Trump’s cunning deals do not bring any peace to the Middle East

The US President is looking at the agreement between Saudi Arabia and the Zionist regime and does not care at all who is harmed in the process.

According to ISNA, the Guardian newspaper wrote: “Peace deals that incite injustice, punish the weak and go ahead with greed, blackmail and arms sales are deals that have little to do with peace and are unlikely to last. However. The Middle East has seen such cunning and dirty deals recently, and everyone is worried that Israel and others are rushing to the White House, and as Donald Trump draws to a close in his limited presidency, he appears to be pursuing an unwise foreign policy. has been.

Peace is always a pleasant thing, but not at any cost. Trump’s bargaining on behalf of Israel is a brutal mockery of Palestinian rights. The UAE and Bahrain agreed to normalize relations with Israel, violating the 2002 Arab Peace Plan, which made its recognition conditional on the establishment of an independent and lasting Palestinian state. The deal was sweetened by US advanced arms offers and lucrative business opportunities.

Israel’s new friends are not something to be proud of. These two countries are part of authoritarian kingdoms. Both have a history of mistreatment and imprisonment of those who oppose them. They ignore the rights of women and the rights of migrant workers. In the event of a war between Israel and their common enemy, these regimes cannot be counted on. If this is part of the concept proposed in their agreement. The UAE army is best known for bombing civilians in Libya and Yemen.

Trump also recently forced Sudan to accept Israel in exchange for lifting a veto by the World Bank and the International Monetary Fund. Khartoum I’s must pay the $ 335 million the United States says it owes American victims of terrorism.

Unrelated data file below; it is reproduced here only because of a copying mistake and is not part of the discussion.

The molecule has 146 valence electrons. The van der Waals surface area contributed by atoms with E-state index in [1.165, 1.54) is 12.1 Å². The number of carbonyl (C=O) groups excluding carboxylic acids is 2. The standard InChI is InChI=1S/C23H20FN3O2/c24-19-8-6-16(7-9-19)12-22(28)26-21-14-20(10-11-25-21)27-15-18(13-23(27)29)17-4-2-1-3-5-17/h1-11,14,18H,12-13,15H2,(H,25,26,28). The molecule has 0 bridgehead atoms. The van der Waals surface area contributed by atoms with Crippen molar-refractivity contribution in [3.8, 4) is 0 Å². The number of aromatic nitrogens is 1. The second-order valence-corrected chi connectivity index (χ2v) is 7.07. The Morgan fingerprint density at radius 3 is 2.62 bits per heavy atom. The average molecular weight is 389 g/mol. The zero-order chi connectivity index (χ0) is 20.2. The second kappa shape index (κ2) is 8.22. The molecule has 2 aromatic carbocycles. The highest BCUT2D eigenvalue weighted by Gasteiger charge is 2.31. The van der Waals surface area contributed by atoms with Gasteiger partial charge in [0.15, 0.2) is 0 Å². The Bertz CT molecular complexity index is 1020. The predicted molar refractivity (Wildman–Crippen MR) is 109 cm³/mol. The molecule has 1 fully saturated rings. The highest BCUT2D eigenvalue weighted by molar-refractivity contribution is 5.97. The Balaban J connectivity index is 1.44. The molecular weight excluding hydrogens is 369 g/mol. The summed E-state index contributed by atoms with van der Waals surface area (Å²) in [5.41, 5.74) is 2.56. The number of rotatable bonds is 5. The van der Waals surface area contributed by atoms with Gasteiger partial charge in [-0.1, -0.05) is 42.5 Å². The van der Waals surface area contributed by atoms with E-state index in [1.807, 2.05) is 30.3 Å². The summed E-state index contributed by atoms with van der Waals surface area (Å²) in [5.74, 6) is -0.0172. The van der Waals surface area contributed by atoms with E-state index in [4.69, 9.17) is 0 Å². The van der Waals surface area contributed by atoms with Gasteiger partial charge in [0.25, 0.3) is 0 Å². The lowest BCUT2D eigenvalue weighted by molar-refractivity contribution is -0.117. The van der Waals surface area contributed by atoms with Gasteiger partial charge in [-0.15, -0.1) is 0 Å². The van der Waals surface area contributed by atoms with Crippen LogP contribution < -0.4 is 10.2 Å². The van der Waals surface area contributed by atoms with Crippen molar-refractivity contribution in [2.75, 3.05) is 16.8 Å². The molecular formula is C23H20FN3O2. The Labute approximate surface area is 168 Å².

Sudan was also removed from the list of US sponsors of terrorism. This is not generous at all. Washington should have done all this for free last year after the fall of Omar al-Bashir’s dictatorship.

Trump’s new ploy, which he described as “the peace of our time,” reflects the UAE-Bahrain coup that has stabbed the Palestinians in the back. This month, to secure Morocco’s final recognition of Israel, he ignored decades of US commitment to a disputed UN-sponsored independence referendum in the disputed Western Sahara and unconditionally recognized Rabat’s sovereignty over the region. He ignored UN resolutions and did not even consult with the Sahara, Algeria, Mauritania, the African Union or the European Union.

The immediate and predictable reaction of the Polisario Front, the Western Sahara Independence Movement, was the resumption of hostilities with Morocco after 29 years of ceasefire. The Palestinians, like the Palestinians, trusted the promises of the international community. Just like the Palestinians, they were betrayed. Many in the world have not even realized this.

Trump did not need to offer these incentives to Morocco, which had not done enough to deserve it. Morocco, with French support, has repeatedly thwarted UN efforts to hold a credible referendum.

In another move reminiscent of the West Bank, Morocco encouraged northerners to migrate to the Western Sahara, changing its demographic and ethnic characteristics. Just like the Palestinians in Lebanon, tens of thousands of desert refugees remain in Algerian camps 45 years after the end of Spanish colonization and the arrival of Morocco.

Israel, which had long since established links with Rabat, did not need much Moroccan diplomatic approval. Trump entered these low-profile fights to gain self-respect, hoping to make up for four years of failed foreign policy and further strengthen his seemingly pan-Arab and anti-Iranian alliance.

Despite the damage done, Trump continues to work. His eyes are now on the biggest prize: the “peace agreement” between Saudi Arabia and Israel. If this is done for the right reasons and previous actions are respected, it may be acceptable. But given Trump’s track record, that hope is too high. Disagreeing Saudi leaders have so far publicly denied his flattery.

But he will keep trying. “In Trump’s view, bringing Israel and the Saudis closer together, which could have political and financial benefits for him personally, would be his cunning ‘deal of the century,’ no matter what promises are broken or who is harmed.”

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